When it comes to real estate investing, isn’t the ultimate goal to create long-term wealth? While many know this concept to be true with the right investments, few take advantage of the amazing investment opportunities that are available outside of their personal residence.
Flipping has become well known, thanks to HGTV. Investors will purchase a house that needs gut renovation and then typically do a full house renovation and sometimes expansion. The key is a quick turn around time so that the investor isn’t carrying the house for long, A great example of a recent FLIP is a project that was just completed at 22 Salter Place in Maplewood. The home was bought by an investor for $525,000 in October of 2016. After redoing the exterior siding, windows, kitchen, and baths the home was sold in June of 2017 for $925,000. Let’s assume a $200,000 investment in rehab After carrying and closing costs, the investor’s profit was $125,000-$150,000 in just eight months! Flipping has become more and more popular in the last 3-4 years. It is critical in flipping to have a contractor ready to do the work quickly; the faster you get in and out, the more profit you will make. It is also crucial that you purchase the right flip, as if you miscalculate, it could easily end up being a flop.
Holding & Cash Flow
Whether you are purchasing real estate to live in or solely as an investment, the idea of making your first home purchase an investment property is a very smart way to think.
Investing in real estate is a great way to start building your family’s nest egg. When you hold on to properties long term, and rent them out to generate cash flow, the passive income can accumulate to the point where you have enough to use as a down payment for another investment property. When considering purchasing a rental property one of the most important numbers to know is the Cap Rate. The cap rate is derived from the annual income (rent collected) less all expenses divided by the purchase price. This is the rate of return on a real estate investment. Anything from 4%-10% is considered quite good in this area of the country.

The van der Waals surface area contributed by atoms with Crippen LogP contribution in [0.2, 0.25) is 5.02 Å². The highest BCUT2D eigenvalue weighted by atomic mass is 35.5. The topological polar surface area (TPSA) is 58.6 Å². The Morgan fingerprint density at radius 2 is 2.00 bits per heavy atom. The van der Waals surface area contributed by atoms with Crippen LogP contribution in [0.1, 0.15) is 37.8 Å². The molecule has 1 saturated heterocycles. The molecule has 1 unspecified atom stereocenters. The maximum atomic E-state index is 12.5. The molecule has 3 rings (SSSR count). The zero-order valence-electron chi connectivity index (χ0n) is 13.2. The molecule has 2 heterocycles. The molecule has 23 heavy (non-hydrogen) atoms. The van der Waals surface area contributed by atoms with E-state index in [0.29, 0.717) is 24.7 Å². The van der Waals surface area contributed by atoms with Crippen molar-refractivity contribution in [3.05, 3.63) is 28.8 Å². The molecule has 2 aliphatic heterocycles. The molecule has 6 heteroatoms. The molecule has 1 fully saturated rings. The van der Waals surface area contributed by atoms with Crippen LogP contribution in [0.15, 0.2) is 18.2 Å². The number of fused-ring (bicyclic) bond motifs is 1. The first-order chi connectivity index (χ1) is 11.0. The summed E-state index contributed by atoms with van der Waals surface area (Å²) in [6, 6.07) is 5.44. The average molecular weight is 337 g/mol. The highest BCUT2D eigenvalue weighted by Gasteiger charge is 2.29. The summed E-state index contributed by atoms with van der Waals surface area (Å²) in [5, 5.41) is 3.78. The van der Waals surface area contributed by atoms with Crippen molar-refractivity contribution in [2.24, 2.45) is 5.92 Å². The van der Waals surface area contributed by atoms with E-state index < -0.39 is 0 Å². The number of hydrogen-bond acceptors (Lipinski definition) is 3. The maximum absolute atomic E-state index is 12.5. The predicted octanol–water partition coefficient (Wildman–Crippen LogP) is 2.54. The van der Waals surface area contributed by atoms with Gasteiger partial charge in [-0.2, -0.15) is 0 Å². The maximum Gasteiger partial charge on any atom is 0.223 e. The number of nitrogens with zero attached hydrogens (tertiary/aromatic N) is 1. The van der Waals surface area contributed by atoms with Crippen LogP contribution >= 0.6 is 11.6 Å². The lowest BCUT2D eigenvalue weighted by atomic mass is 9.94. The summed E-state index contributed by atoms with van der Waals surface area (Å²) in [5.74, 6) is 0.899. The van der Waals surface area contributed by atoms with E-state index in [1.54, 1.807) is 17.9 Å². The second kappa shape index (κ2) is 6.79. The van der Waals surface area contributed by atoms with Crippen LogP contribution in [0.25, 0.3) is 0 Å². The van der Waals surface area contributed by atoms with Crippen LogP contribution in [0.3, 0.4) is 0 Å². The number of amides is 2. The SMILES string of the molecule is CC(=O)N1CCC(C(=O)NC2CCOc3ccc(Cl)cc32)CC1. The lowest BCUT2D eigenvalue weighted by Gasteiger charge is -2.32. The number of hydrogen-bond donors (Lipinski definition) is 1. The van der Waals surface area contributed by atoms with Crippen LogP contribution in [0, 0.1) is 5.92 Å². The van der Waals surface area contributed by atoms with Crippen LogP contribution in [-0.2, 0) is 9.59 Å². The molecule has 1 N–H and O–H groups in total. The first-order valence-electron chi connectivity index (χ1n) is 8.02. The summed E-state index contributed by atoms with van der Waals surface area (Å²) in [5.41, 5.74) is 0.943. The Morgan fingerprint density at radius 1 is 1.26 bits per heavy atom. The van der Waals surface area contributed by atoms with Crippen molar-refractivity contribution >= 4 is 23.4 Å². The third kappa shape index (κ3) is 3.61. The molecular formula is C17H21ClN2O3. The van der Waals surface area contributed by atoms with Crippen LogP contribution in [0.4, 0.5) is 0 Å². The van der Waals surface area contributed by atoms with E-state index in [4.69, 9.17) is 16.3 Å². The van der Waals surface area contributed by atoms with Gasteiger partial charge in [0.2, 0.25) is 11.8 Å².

In a CNBC article, self-millionaire David Bach explained that “the single biggest mistake millennials are making, is not purchasing a home because buying real estate is an escalator to wealth” Bach later in the article went on to explain, if millennials don’t buy a home, their chances of actually having any wealth in this country are little to none. The average homeowner to this day is 38 times wealthier than a renter.”
It is wise to teach this to your kids!
Sue Adler’s 20 something daughter, Daryl, is a cartoonist, and her income at the time did support her so Sue taught her how to invest in real estate. She loaned Daryl the down payment for a 3 bedroom townhome in Philadelphia in a neighborhood that was undergoing gentrification. Daryl found two roommates, resulting in a positive cash flow, which she let accumulate. Three years later, Daryl decided she wanted to go to grad school and move to Vermont. Because she bought in an appreciating neighborhood, she was able to sell for enough to pay her mom back the down payment and pay for grad school with the profit.
There are three books we recommend if you are interested in entering the world of Real Estate Investing:
- “The Millionaire Real Estate Investor” by Gary Keller
- “Flip” by Gary Keller
- “Hold” by Linda Mckissick
If you are looking for more information on investing in real estate please give us a call at 973.936.9129 or reach out by email at firstname.lastname@example.org. We would love to start the conversation with you and help you grow your investments!